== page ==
• ...that the Sanssouci Picture Gallery is the oldest extant museum built for a German ruler?
  • ...that the Iberian Ribbed Newt's ability to keep live sperm in its cloaca for up to 5 months was a reason it was chosen to be flown into space?
  • ...that Public Square in Cleveland, Ohio became lit with electric street lights as early as 1879 ?
  • ...that Rough Castle Fort is the best preserved Roman fort along the Antonine Wall?
  • ...that the S500 was the first production car from Honda?
  • ...that the endangered species California Clapper Rail, a chicken-sized bird that rarely flies, has chicks that can swim when they are just two hours old?
  • ...that the 1934 jazz standard "Stars Fell on Alabama" was inspired by the Leonid meteor shower that was observed in Alabama a century earlier, in 1833?
  • ...that S. R. Rao led the excavations of Dwaraka — the mythical city of Krishna submerged in the Arabian Sea?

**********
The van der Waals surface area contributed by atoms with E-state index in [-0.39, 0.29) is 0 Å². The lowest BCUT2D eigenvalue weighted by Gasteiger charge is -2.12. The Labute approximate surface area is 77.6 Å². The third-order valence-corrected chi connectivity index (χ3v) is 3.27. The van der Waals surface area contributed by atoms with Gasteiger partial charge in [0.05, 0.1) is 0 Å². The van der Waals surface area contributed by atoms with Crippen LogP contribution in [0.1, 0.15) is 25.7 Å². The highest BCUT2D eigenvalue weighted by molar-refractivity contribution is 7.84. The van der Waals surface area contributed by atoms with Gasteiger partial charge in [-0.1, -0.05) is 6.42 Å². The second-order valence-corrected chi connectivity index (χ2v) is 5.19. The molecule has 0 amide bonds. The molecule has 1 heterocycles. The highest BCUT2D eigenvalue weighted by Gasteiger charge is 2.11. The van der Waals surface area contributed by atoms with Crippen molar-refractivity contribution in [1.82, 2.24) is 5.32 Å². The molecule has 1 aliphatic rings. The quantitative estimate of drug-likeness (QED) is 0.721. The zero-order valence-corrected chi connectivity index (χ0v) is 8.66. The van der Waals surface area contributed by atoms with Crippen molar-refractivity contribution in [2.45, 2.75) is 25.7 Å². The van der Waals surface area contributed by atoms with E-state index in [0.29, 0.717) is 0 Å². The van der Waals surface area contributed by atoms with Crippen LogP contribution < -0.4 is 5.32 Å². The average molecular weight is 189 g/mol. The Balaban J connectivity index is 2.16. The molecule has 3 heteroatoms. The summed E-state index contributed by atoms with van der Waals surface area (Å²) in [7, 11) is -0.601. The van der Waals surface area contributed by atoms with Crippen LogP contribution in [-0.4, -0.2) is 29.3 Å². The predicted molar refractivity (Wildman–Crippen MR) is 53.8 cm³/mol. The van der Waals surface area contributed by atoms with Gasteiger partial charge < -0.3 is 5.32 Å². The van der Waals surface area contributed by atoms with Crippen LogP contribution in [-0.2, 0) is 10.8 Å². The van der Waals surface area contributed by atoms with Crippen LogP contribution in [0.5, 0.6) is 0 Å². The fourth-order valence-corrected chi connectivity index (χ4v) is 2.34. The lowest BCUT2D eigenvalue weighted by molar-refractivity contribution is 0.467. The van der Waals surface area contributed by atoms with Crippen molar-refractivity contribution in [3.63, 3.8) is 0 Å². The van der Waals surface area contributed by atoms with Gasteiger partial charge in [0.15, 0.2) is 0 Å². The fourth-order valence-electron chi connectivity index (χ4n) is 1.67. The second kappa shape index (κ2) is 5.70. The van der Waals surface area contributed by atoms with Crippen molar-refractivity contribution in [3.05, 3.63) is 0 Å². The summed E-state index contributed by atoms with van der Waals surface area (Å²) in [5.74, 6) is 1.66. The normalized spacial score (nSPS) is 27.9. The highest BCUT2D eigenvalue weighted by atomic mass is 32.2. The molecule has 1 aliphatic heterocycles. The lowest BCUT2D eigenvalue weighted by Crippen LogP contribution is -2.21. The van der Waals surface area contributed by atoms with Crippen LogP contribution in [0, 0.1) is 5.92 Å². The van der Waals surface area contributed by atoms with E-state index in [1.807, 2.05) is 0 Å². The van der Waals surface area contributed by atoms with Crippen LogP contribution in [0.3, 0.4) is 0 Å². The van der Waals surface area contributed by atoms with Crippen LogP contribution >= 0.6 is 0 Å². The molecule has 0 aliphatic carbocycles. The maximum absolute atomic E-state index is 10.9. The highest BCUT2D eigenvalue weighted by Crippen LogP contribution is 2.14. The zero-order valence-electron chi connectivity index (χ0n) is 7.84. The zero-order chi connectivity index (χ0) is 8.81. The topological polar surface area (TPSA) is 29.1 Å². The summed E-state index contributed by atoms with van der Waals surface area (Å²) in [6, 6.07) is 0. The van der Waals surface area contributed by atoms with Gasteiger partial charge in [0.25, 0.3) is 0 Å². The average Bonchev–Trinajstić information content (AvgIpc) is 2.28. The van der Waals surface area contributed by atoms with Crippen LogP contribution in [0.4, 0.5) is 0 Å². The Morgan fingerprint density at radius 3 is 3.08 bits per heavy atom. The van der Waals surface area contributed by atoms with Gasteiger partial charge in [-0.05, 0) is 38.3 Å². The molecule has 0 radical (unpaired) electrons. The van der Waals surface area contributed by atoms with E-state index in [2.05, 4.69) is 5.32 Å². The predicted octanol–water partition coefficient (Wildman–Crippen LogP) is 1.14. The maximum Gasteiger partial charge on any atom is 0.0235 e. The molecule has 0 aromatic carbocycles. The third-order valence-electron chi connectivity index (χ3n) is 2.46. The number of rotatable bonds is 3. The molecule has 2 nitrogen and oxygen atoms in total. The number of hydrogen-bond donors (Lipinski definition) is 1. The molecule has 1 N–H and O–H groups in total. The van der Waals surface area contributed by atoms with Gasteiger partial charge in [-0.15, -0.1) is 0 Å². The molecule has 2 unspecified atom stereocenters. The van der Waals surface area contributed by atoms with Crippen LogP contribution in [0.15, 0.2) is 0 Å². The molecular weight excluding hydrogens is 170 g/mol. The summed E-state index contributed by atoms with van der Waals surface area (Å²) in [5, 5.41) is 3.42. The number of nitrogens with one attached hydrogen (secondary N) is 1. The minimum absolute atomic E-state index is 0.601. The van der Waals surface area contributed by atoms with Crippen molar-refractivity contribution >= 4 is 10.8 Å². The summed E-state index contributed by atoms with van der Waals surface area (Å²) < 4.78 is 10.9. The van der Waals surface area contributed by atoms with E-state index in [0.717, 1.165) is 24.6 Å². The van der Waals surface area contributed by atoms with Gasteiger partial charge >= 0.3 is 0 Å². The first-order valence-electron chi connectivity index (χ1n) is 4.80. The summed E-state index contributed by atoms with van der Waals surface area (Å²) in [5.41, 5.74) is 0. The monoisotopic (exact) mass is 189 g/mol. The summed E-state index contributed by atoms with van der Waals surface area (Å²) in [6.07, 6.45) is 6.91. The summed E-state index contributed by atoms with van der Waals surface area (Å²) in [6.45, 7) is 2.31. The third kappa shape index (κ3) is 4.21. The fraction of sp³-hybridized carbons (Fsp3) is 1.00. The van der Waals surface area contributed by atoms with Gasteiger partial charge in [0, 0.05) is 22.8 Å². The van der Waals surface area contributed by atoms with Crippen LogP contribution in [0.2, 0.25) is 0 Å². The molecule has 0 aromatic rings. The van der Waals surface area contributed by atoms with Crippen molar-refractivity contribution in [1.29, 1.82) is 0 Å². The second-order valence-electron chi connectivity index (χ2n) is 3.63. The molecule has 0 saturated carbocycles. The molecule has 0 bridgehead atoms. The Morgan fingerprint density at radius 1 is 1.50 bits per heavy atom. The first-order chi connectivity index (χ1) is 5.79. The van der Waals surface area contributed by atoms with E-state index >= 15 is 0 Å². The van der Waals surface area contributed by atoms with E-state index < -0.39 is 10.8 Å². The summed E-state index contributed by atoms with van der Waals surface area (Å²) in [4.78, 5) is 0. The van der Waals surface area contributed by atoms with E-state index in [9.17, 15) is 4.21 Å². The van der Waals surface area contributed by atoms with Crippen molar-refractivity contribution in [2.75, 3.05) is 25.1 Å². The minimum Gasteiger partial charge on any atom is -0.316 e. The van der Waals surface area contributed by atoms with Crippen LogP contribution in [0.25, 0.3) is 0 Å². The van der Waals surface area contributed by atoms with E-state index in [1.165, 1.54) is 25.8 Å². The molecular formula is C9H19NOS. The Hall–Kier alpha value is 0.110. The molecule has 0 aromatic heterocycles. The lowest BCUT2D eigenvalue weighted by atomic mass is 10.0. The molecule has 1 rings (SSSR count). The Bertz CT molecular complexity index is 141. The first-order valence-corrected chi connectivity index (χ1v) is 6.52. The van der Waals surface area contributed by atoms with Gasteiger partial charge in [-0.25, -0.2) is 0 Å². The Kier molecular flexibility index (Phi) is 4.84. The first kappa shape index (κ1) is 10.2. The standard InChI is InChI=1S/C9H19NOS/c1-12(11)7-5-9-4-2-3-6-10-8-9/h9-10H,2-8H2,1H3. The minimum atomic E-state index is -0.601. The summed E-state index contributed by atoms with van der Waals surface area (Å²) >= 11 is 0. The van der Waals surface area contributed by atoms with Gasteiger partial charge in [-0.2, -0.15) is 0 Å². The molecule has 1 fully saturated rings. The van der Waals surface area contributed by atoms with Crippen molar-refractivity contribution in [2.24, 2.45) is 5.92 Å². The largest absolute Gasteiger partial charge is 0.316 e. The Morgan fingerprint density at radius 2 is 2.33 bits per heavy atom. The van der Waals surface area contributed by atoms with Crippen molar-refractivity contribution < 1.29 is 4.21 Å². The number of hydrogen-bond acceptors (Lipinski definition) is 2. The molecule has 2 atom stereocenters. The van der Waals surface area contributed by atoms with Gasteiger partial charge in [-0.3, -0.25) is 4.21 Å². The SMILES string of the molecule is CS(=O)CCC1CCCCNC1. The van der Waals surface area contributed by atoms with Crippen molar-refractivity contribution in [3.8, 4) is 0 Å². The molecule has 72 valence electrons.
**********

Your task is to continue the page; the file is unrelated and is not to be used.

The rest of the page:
• ...that Preparing for Emergencies was a British Home Office programme to increase public safety after several major disasters, including the Madrid bombings, SARS outbreak and UK foot and mouth crisis?
  • ...that Italo Santelli is widely considered to be the "father of modern sabre fencing"?
  • ...that in 1998, a study proposed to relocate Jordanhill railway station, a station currently located near the Jordanhill Campus of the University of Strathclyde and the Jordanhill School that opened in 1887?



Current archive | 114 | 113 | 112 | 111 | 110 | 109 | 108 | 107 | 106 | 105 | 104 | 103 | 102 | 101 | 100 | 99 | 98 | 97 | 96 | 95 | 94 | 93 | 92 | 91 | 90 | 89 | 88 | 87 | 86 | 85 | 84 | 83 | 82 | 81 | 80 | 79 | 78 | 77 | 76 | 75 | 74 | 73 | 72 | 71 | 70 | 69 | 68 | 67 | 66 | 65 | 64 | 63 | 62 | 61 | 60 | 59 | 58 | 57 | 56 | 55 | 54 | 53 | 52 | 51 | 50 | 49 | 48 | 47 | 46 | 45 | 44 | 43 | 42 | 41 | 40 | 39 | 38 | 37 | 36 | 35 | 34 | 33 | 32 | 31 | 30 | 29 | 28 | 27 | 26 | 25 | 24 | 23 | 22 | 21 | 20 | 19 | 18 | 17 | 16 | 15 | 14 | 13 | 12 | 11 | 10 | 9 | 8 | 7 | 6 | 5 | 4 | 3 | 2 | 1